|Publication number||US4760589 A|
|Application number||US 06/853,940|
|Publication date||Jul 26, 1988|
|Filing date||Apr 21, 1986|
|Priority date||Apr 21, 1986|
|Publication number||06853940, 853940, US 4760589 A, US 4760589A, US-A-4760589, US4760589 A, US4760589A|
|Inventors||Aldona A. Siczek|
|Original Assignee||Siczek Aldona A|
|Export Citation||BiBTeX, EndNote, RefMan|
|Patent Citations (7), Referenced by (21), Classifications (12), Legal Events (3)|
|External Links: USPTO, USPTO Assignment, Espacenet|
This invention relates to diagnostic X-ray apparatus and more particularly to: (a) an improved grid cabinet and (b) a film cassette tray. The grid cabinet can either include a stationary grid or a movable grid. The grid cabinet with a movable grid is also known as Bucky.
In X-ray medical examinations the X-ray films of varying sizes conventionally packaged in cassettes are used. Generally, a film cassette is placed on the cassette tray which in turn is inserted into the grid cabinet. To screen secondary radiation from the film, stationary or moving lead line grids are used. Reciprocatory movement of the grids over the film prevents the grid lines from being photographed. It is desirable to have the film cassette automatically centered in the grid cabinet in such a way that the film is aligned with the X-ray beam. It is also desirable to sense the size of the film cassette and automatically communicate this information to a beam collimator for an automatic adjustment of the collimator's shutters in order to match the area of the X-ray beam with the film size. Linear or rotary potentiometers are used for communicating the information.
There are several cassette trays on the market which feature automatic centering of the film cassette and cassette size sensing for automatic collimation. All of the existing arts use a very similar centering system utilizing four jaws sliding from the center of the tray. Generally, means for cassette centering and means for cassette size sensing with sensing potentiometers are disposed in the tray, said tray being completely removable from the grid cabinet. Means for actuating grid to move over the film is traditionally disposed in the side of the cabinet and the grid motion is usually reciprocatory linear or damping sinusoidal.
A device, according to this invention, comprising a grid cabinet and a cassette tray offers the following significant improvements:
(1) means for sensing both the width and the length of a cassette, is disposed in the cabinet and not in the tray eliminating a need for an electrical connector between the cabinet and the tray. This system allows for an alternative automatic collimation of an X-ray beam with the cassette size by a direct mechanical linkage of sensing components with the controls of the collimator's shutters and, therefore, eliminating a need for conventionally used potentiometers and servomechanisms and substantially reducing cost.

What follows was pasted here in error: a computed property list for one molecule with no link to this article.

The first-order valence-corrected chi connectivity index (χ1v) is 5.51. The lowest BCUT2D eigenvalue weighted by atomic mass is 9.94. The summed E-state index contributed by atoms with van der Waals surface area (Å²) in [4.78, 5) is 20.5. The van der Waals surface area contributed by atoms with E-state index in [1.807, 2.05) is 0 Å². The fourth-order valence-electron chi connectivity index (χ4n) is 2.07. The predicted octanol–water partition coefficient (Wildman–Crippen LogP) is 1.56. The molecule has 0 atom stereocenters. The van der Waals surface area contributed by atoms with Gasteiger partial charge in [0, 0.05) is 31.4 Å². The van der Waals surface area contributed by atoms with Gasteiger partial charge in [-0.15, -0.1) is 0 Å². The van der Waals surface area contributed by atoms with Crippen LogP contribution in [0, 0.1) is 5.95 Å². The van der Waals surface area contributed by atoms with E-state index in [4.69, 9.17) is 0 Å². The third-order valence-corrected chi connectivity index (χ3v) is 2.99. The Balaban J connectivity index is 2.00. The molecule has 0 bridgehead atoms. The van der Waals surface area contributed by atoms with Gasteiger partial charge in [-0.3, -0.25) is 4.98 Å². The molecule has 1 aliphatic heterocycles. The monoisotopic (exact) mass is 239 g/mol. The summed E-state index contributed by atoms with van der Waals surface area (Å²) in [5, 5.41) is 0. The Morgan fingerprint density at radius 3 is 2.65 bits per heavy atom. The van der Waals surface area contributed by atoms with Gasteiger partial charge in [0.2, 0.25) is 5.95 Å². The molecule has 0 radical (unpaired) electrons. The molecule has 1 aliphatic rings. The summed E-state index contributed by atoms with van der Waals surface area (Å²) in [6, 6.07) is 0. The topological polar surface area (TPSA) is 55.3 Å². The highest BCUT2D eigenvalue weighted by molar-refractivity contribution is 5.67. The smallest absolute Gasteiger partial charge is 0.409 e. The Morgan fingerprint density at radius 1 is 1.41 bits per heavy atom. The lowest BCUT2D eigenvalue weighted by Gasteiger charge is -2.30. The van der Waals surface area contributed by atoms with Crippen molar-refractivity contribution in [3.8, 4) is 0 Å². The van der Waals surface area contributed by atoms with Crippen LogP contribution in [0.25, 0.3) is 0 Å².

(2) means for centering a cassette in the tray comprising of pivotal arms adapted to open respective pairs of cassette centering jaws and pivoting about respective pivot points located in two different places on the tray; this system allows for a substantial reduction in the thickness of the tray.
(3) specially designed ball rolling slides as guide means for all linear movements of the tray, the centering jaws and a grid frame which utilize structure of the moving components as an integral structure of the slides. This design offers smooth motion, friction reduced only to rolling and greater durability.
(4) two ways for inserting a grid into the frame; (a) from the top, (b) from the front of the frame.
(5) means for actuating a grid in the grid frame to move over the cassette compact enough to be disposed in the back of the cabinet and not on the side as in the previous art; this allows for reduced width of the cabinet and, therefore, for a longer travel of said cabinet in the X-ray table and, as a result, for larger coverage of a patient.
(6) the means for actuating the grid with a specially designed cam aided by a progressive spring to: firstly, accelerate the grid substantially instantaneously to a high speed to allow for very short exposures; secondly, to slow the grid down to accommodate longer exposures; and further, including an off-set bushing affixed to a cam follower to reverse the grid travel direction at random points.
FIG. 1 illustrates a grid cabinet with a cassette tray.
FIG. 2A illustrates the tray with an electronic control of the collimator;
FIG. 2B illustrates the tray with a mechanical control of the collimator.
FIG. 3 illustrates means for actuating a grid in the grid frame.
FIG. 4 illustrates graphically the characteristics of the grid movement.
FIG. 5 illustrates ball rolling slides for the cassette centering jaws.
FIG. 6 illustrates ball rolling slides for the grid frame.
FIG. 1 illustrates a grid cabinet 1 with an X-ray film cassette tray 2, also known as a cassette holder, which slides in and out of the cabinet 1. The tray 2 does not separate completely from the cabinet 1, but slides out only to the position shown in FIG. 1 to allow for easy inserting or removing of film cassettes. The tray 2 locks automatically at both farthermost inner and outer positions. The lock holding the tray 2 in either of the end positions can be released by squeezing the trigger 11 in the handle 7. The tray 2 has two pairs of jaws 3, 4 and 5, 6 for centering a cassette inserted in the tray. The jaws of each pair are coupled together and move isocentrically in respect to the center of the tray 2. Each pair of the jaws move independently of the other. When the tray 2 is pulled out of the cabinet to the end position by the handle 7, the jaws 3, 4 open automatically to full size. The jaws 5, 6 can be opened by (a) pulling out the handle 8 or (b) in a one-hand operation by pushing the jaw 5 into the cabinet with a film cassette being inserted, then the jaw 6 linked to the jaw 5 will open automatically and the cassette can be inserted under a lip 9. The lip 9 on the jaw 5 and the lip 10 on the jaw 6 prevent the cassette from falling out when the cabinet 1 is used in the vertical or upside down positions. In another embodiment of this disclosure the pair of the jaws 5, 6 is connected to the cabinet 1 in such a way that both pairs of the jaws open automatically together when the tray is pulled out. A choice between these two embodiments depend on a user's preference and specific applications. For example, when the cabinet 1 is used in the vertical or upside down position an automatic opening of the jaws 5, 6 together with the jaws 3, 4 will result in the cassette falling out.